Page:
From the analysis of the 1H and 2D (1H/1H homonuclear and 1H, 13C heteronuclear correlation spectra) NMR spectra, certain number of metabolites have been identified. The main metabolites identified in the samples are listed in Table 1 with an assignment of the corresponding resonance signals and their multiplicity in 1H NMR spectra recorded.

Figure 7.

(A) Relative distribution (%) of the main metabolites detected in the culture media I and II and the corresponding MSCs’ conditioned media I and II [31]; (B) Relative distribution (%) of the main metabolites detected in the culture media I and II and the corresponding MSCs’ conditioned media I and II, and umbilical cord blood plasma (hUCBP) [31]; (C) Typical 600 MHz 1H NMR spectra recorded in H2O:D2O (9:1) of two plasma samples obtained from umbilical cord blood (hUCBP) and foetal bovine serum (FBS) from three different manufacturers; (D) The quantitative distribution (ppm) of metabolites determined from the integral intensity of characteristic signals in 1H NMR spectra considering the number of protons contributing to the intensity of the signal in umbilical cord blood plasma (hUCBP) and foetal bovine serum (SBF) from two different fabricants used of in vitro culture of MSCs from the umbilical cord matrix (MSCs_SBF) and dental pulp mesenchymal stem cells (DPSCs_SBF).

The metabolite content in two different types of culture media (culture media I and II) and the corresponding Wharton's jelly derived MSCs’ conditioned media collected at different time points was defined by quantitative NMR analysis, using the relative quantitative method [52]. The quantitative distribution of the NMR‐visible metabolites was determined from the relative integral intensity of characteristic signals in 1H NMR spectra of the samples referenced to the integral intensity of TSP (internal standard), considering the number of the contributing nuclei for that particular resonance. The relative quantitative distribution of the main metabolites detected in the 1H NMR spectra of the two different types of culture media (culture medium I and culture medium II) and the corresponding Wharton's jelly derived MSCs’ conditioned media collected after 24 h of conditioning is presented graphically in Figure 7A.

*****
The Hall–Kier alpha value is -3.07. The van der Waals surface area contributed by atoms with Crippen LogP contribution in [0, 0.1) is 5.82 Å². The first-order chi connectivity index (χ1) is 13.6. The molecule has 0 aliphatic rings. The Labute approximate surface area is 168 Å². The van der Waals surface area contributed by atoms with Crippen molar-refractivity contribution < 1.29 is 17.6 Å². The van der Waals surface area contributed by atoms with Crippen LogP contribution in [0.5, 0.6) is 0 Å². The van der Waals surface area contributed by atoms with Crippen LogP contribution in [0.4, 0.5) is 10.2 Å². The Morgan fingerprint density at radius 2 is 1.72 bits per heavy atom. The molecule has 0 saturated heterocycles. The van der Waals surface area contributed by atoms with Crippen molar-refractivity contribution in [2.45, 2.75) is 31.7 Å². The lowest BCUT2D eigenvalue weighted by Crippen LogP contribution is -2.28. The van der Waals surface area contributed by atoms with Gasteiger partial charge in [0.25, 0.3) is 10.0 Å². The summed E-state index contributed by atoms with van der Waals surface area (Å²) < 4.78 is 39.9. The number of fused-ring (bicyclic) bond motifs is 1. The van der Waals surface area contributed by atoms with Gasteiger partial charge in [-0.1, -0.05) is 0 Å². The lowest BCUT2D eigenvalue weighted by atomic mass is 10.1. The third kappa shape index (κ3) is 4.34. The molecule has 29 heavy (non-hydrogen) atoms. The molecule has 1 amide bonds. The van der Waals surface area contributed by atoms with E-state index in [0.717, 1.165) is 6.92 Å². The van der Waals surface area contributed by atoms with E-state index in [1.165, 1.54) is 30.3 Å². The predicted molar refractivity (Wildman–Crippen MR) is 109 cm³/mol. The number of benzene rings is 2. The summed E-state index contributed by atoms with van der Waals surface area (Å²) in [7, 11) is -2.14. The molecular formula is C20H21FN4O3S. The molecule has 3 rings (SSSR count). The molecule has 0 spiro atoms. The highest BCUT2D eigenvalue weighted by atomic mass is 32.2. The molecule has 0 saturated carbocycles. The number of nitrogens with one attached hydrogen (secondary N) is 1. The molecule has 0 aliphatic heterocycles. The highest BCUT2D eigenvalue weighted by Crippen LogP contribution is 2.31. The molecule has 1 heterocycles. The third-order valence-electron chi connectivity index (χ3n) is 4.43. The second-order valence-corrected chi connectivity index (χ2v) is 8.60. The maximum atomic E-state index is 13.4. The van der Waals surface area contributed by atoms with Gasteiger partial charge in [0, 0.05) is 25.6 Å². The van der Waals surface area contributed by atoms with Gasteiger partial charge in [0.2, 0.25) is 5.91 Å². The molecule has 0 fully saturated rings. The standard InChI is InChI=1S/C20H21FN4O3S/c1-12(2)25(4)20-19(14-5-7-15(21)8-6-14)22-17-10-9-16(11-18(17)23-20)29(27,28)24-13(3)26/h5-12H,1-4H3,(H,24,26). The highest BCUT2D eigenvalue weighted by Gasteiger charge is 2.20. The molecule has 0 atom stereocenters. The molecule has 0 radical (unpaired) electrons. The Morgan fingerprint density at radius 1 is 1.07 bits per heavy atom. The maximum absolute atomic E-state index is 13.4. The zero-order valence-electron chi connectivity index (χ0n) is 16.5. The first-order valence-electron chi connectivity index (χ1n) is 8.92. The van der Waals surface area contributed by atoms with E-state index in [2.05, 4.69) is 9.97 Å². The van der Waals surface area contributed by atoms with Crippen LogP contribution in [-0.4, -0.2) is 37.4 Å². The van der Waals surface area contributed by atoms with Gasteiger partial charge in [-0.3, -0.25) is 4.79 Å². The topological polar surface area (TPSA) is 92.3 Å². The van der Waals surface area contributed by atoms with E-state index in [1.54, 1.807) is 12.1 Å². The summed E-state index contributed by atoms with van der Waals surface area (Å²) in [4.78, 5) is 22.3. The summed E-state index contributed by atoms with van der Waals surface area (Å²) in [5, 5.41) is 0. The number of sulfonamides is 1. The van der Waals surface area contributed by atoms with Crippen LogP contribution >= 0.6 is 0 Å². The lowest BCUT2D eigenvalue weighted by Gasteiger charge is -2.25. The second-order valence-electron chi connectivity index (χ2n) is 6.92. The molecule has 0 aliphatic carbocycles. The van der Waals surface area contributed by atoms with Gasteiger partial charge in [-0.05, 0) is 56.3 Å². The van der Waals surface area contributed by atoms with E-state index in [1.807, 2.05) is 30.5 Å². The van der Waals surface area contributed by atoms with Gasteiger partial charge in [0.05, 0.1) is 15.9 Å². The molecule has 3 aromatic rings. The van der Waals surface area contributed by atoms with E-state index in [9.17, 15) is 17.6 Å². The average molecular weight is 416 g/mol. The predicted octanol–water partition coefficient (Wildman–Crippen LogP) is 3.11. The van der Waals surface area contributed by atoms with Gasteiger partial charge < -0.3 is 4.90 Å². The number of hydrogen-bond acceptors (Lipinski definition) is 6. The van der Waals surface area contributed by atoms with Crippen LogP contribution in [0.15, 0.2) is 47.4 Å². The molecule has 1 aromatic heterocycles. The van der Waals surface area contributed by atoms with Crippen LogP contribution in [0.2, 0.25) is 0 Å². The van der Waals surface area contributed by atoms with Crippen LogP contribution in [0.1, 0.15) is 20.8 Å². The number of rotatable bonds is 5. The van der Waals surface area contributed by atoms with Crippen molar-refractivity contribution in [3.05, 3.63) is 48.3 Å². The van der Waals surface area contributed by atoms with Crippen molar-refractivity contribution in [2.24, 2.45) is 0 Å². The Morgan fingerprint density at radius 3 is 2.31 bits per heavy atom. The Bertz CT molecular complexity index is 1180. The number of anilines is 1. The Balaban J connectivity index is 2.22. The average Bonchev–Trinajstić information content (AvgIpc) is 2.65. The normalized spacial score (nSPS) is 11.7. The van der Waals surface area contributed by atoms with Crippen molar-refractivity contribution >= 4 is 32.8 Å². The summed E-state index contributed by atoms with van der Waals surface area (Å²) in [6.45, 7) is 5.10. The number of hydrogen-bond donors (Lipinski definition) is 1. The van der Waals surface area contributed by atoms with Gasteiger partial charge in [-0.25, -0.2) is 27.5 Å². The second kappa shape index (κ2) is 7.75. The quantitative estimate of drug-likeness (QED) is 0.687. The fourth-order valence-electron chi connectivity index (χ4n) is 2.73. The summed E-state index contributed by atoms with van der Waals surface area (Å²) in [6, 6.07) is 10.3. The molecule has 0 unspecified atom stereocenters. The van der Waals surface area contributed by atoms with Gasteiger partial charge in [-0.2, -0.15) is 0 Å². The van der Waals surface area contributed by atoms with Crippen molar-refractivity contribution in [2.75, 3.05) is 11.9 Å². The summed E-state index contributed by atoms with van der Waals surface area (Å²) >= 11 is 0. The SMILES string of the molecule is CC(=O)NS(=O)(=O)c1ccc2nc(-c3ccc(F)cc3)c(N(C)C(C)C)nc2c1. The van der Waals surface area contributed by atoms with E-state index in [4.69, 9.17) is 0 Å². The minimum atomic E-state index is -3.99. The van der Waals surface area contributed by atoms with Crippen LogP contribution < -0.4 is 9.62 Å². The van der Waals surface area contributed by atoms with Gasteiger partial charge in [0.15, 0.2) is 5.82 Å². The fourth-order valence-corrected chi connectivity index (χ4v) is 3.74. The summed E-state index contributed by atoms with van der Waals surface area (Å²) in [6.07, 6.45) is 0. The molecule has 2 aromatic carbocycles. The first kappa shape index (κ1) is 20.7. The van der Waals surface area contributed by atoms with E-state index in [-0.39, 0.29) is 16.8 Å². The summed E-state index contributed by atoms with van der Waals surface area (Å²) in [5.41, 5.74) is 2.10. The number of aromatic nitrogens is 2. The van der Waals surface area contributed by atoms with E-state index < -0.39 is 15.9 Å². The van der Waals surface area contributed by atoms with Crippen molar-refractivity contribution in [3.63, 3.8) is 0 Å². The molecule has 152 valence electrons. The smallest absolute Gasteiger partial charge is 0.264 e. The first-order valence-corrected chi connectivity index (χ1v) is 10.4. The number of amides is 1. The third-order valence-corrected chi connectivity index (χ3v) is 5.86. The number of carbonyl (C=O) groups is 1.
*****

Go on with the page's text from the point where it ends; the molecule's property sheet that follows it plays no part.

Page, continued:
The results from the NMR metabolomics analysis reveal the presence of important amino acids, glucose and low molecular weight (lactate, acetate, pyruvate and formate) compounds in the basal culture media (types I and II) and the corresponding conditioned media.

Different contents of glucose, lactate and certain amino acids were detected in the two basal culture media (types I and II) and the corresponding conditioned media (Figures 3 and 7A). Gathering the results of unconditioned media (types I and II) and comparing them globally with the corresponding conditioned media, it is possible to attest not only to metabolite depletion through cell metabolisation (as the glucose example), but also to some metabolites (like lactate, isoleucine, leucine, valine, arginine, lysine, glutamate, formate or pyruvate) presented in higher concentration, reflecting the production and secretion of metabolites. Metabolic differences between samples collected at different time points (24 and 48 h) were also considered [31]. This is because conditioned media could be achieved at different stages after reaching minimal cell confluence.

5.2. Metabolic analysis of hUCBP by NMR spectroscopy

The metabolite profiles of the unconditioned and MSCs’ conditioned media (types I and II) were further compared with those of human umbilical cord blood plasma (hUCBP) (Figure 7B) which has been considered as a promising culture medium supplement due to the fact that UCB is rich in soluble growth factors that support the growth, proliferation and differentiation of mesenchymal and hematopoietic stem cells [31, 33, 34].

The comparative study of the metabolic profiles of unconditioned media, MSCs’ conditioned media and hUCBP reveals the presence of essential proteinogenic amino acids (alanine, arginine, isoleucine, histidine, leucine, lysine, phenylalanine, proline, tyrosine, valine), organic acids and derivatives (lactate, formate and creatine), glucose and nucleotides (adenosine, uridine and guanosine species) in the last. The results strongly suggest that hUCBP might be used as a culture medium supplement in the processes of cell isolation, expansion and cryopreservation and even as an alternative in the cellular therapy [31]. Moreover, hUCBP could be considered as an animal sera substituent that could solve important economic, ethical and scientific issues that have severe complications in the utilization of foetal bovine serum (FBS) for cell culture. In addition, hUCBP are attractive alternatives to FBS due to the worldwide increase in the number of cryopreserved UCB units in Public and Private Cord Blood Banks. However, the substitute medium supplement must possess the animal sera characteristics crucial for the cell expansion and preservation.